Does the Tourism Industry Create Decent Work?

Walsh, John, “Does the Tourism Industry Create Decent Work?” International Review of Management and Development Studies, Vol.1, No.4 (June, 2017), pp.13-20, available at: http://crcltd.org/images/Does_the_Tourism_Industry_Create_Decent_Work.PDF.

Abstract: It is generally accepted that the development of the tourism industry helps in
providing more jobs for local people and, hence, better income generation and prospects for economic development. Yet it has been shown that most new jobs in the tourism industry are low-skilled and low-salary in nature. Indeed, the negative externalities often associated with investment in the tourism industry, particularly in the Mekong Region but also elsewhere, result in jobs associated with demeaning and dangerous activities (e.g. Sex work industry and drugs peddling). Unless it is clear what kinds of jobs will be created by development in tourism, it will be impossible for government agencies to plan for future changes in the labour market and to the need for public services in the future. This paper examines the evidence for job creation in different parts of the world and estimates how this will apply to tourism development in Thailand. The limitations of this approach are explored and suggestions made as to future research necessary to improve the quality of labour market planning in this regard.
Key words: Decent work, labour market, Thailand, tourism, Economy

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A Study of Tourism’s Contribution to the Textile and Clothing Industry: International Consumer Buying Behaviour in Thailand

Yan, Zeng and John Walsh, “A Study of Tourism’s Contribution to the Textile and Clothing Industry: International Consumer Buying Behaviour in Thailand,” International Review of Management and Development Studies, Vol.1, No.2 (2017), available at: http://crcltd.org/images/A_Study_of_Tourism_s_Contribution_to_the_Textile_and_Clothing_Industry_International_Consumer_Buying_Behavior_in_Thailand%20(1).PDF.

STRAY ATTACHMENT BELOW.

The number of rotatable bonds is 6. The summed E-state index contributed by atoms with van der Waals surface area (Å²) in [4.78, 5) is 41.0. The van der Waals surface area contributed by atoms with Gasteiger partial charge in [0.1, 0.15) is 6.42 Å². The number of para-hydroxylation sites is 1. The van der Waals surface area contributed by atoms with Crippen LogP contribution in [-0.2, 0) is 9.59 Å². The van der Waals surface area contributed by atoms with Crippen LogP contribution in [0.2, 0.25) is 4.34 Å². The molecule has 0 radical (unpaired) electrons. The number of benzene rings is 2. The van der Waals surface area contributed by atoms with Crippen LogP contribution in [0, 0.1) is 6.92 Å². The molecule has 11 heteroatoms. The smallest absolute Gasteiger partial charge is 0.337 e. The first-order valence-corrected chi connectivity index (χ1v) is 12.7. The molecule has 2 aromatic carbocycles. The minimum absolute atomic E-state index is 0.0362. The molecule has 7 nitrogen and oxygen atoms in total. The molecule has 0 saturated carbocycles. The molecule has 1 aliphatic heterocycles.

Abstract:

This paper is aimed at exploring the impact of international tourism huge value consumption concerning the development of T&C (textile and clothing) industry in Thailand. The underlying concept is that stimulating the influencing factors of international consumer buying behavior will be another important “export” driving power. This study employs a quantitative approach to investigate the relationship between the three factors and T&C expenditure with respect to international tourist in a sample of tourist in Bangkok. The study concludes that tourism industry has significant impact on this T&C industry and marketing promotion or strategy will be important. It further concludes that the tourism industry will contribute to the development of T&C industry since the visitor export is increasing continuously in Thailand. Keywords: Service quality, SERVQUAL, Customer satisfaction, consumer behavior, Textile

The Low Carbon Tourism Paradox: Evidence from Koh Mak

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Announcing:

Apivantanaporn, Thanan and John Walsh, “The Low Carbon Tourism Paradox: Evidence from Koh Mak,” Quaestus, Vol.9 (June, 2016), pp.9-20, available at: http://www.quaestus.ro/wp-content/uploads/2012/03/walsh.pdf.

Abstract: